The Bureau of Labor Statistics has released its revised workplace fatality report for 2011, and the new statistics show a slight increase in the number of workers killed in accidents in 2011. The newer statistics that had been released in 2012 had estimated the total fatality count in 2011 to be 4,609. The revised count places those numbers at 4,693.

Overall in 2011, there were 3.5 fatalities for every 100,000 full-time workers across the country. That was a slight drop from 3.6 fatalities for every 100,000 workers in 2010.

The revised data comes just a few days after horrific workplace disasters reported from across the country. In Texas, the West fertilizer plant explosion that killed 14 people also spotlighted Texas’s dismal workplace safety record.

In the Bureau of Labor Statistics data, contractor fatalities accounted for approximately 12% of all workplace fatalities in 2011. There was also an increase in transportation-related accidents involving workers. These cases increased by approximately 3% from the earlier 2012 number. In 2011, there were 1,100 fatalities linked to work-related motor vehicle accidents.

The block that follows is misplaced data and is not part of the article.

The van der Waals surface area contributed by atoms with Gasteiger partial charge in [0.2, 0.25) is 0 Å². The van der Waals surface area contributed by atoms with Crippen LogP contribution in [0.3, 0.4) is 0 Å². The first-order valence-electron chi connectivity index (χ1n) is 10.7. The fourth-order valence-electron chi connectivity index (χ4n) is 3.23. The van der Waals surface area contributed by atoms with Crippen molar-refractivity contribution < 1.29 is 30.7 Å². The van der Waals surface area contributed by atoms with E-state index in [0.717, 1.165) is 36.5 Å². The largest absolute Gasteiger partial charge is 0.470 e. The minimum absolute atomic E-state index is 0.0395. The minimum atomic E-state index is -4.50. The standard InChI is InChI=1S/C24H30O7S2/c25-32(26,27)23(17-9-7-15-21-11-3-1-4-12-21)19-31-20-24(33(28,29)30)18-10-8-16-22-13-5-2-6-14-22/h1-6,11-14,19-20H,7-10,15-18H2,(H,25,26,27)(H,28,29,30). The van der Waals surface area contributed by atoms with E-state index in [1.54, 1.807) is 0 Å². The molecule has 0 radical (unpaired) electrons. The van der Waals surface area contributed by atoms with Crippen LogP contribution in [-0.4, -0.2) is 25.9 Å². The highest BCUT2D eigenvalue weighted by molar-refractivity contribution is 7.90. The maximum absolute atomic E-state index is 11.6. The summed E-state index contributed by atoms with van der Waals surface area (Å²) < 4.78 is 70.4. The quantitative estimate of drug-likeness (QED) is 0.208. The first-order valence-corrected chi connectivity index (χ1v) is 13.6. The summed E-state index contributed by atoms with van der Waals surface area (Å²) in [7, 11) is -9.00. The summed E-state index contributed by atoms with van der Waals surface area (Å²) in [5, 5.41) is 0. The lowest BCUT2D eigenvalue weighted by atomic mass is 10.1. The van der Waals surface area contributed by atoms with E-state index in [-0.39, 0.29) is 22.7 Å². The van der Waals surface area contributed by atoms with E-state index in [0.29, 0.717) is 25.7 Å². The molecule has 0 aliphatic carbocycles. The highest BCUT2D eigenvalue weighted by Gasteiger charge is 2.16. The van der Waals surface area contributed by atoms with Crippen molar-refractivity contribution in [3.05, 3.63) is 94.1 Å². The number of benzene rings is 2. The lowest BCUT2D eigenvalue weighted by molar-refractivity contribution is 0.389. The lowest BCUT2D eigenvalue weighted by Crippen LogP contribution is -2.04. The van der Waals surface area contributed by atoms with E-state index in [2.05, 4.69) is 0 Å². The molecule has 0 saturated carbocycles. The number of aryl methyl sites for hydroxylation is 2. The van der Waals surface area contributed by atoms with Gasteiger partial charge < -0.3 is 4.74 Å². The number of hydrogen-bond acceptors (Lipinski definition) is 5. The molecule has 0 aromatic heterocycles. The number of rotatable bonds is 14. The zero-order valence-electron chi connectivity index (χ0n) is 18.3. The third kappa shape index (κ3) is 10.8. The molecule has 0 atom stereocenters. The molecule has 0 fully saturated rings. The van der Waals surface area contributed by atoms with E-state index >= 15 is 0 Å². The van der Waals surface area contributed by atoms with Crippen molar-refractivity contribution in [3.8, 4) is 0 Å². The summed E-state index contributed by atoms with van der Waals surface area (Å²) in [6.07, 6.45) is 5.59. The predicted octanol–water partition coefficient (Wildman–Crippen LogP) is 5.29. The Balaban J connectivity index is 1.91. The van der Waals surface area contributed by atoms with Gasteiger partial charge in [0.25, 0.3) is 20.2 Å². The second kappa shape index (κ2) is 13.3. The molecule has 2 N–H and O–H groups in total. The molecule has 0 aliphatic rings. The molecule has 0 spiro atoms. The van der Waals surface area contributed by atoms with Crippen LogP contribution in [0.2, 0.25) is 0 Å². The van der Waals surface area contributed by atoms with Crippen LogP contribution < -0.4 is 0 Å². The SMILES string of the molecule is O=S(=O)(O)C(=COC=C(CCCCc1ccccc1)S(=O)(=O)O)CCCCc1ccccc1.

There were also increases in other types of workplace fatalities including workplace homicides, which killed a total of 460 people in 2011.

In the construction industry, the number of fatalities increased by 17 cases from the early 2012 count. The final fatality count in construction industry accidents for 2011, however, is 5% lower than the 2010 toll. This does indicate that some progress is being made in reducing the number of workers killed in preventable construction site accidents.